Notably, in the past, costly information technology inventions were normally embraced by large corporations as they had the financial capacity to afford them. Presently, it is thought that cloud computing is an indispensable application for both startups and small and medium-sized enterprises (SMEs) as they eradicate the up-front commitment and permits them to “pay for use of computing infrastructure on a short-time basis” (Kumar et al. 2016, 61). Nonetheless, irrespective of the striking advantages, various security concerns have been raised, encompassing network jams, latency, performance instability, and information confidentiality (Hsu & Ray 2014; El-gazzar, Hustad & Olsen 2016).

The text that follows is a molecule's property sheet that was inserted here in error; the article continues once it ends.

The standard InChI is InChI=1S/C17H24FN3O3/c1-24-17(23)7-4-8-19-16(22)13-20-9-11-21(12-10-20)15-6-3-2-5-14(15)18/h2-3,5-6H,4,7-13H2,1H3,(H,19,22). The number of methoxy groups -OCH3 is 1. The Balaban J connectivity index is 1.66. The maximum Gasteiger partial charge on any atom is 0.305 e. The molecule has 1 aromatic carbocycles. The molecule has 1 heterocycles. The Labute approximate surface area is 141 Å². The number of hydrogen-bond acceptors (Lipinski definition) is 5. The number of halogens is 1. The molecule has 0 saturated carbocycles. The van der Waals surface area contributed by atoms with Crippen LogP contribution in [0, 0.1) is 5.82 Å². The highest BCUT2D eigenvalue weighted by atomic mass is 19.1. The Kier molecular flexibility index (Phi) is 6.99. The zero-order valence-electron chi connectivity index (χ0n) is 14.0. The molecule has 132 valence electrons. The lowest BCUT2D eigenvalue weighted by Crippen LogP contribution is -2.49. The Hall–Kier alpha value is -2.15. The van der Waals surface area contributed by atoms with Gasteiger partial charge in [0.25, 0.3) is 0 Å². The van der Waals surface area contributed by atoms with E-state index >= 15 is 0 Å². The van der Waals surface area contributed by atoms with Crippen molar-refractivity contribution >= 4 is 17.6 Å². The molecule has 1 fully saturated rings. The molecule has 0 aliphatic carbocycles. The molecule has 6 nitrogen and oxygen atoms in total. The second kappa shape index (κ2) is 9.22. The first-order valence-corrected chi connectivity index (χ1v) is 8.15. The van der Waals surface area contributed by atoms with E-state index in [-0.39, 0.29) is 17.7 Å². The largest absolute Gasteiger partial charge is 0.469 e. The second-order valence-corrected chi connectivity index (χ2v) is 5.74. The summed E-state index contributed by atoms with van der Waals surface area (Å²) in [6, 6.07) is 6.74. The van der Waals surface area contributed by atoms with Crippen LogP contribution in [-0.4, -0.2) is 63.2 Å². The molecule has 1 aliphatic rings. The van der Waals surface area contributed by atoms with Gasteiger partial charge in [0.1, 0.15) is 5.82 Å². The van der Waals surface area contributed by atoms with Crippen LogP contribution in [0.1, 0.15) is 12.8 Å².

Our company (The Practice) is a healthcare organization that is specialized in general practice and surgical services in the United Kingdom. Like most health-oriented institutions, the Practice still outsources limited data to the cloud, and the highly confidential and multifaceted information is sourced within the institution, particularly owing to the sensitivity of patient details. At present, technically all the clinical guidelines and patient information are on a cloud-based clinical system known as VISION that is only accessible via N3 server. In addition, the Practice follows a paperless framework, and besides the VISION, another cloud-based computing system known as DOCMAN has been espoused in storing scanned copies of important paper-based documents, like patient records, referral forms, and hospital letters. In this view, cloud computing has saved boundless storage space at the hospital and declined the cost of labor and time previously spent on information records’ staff. Furthermore, with the emphasis on the adoption of electronic medical records in England, the Practice is among the first health institutions to embrace private cloud computing in South England.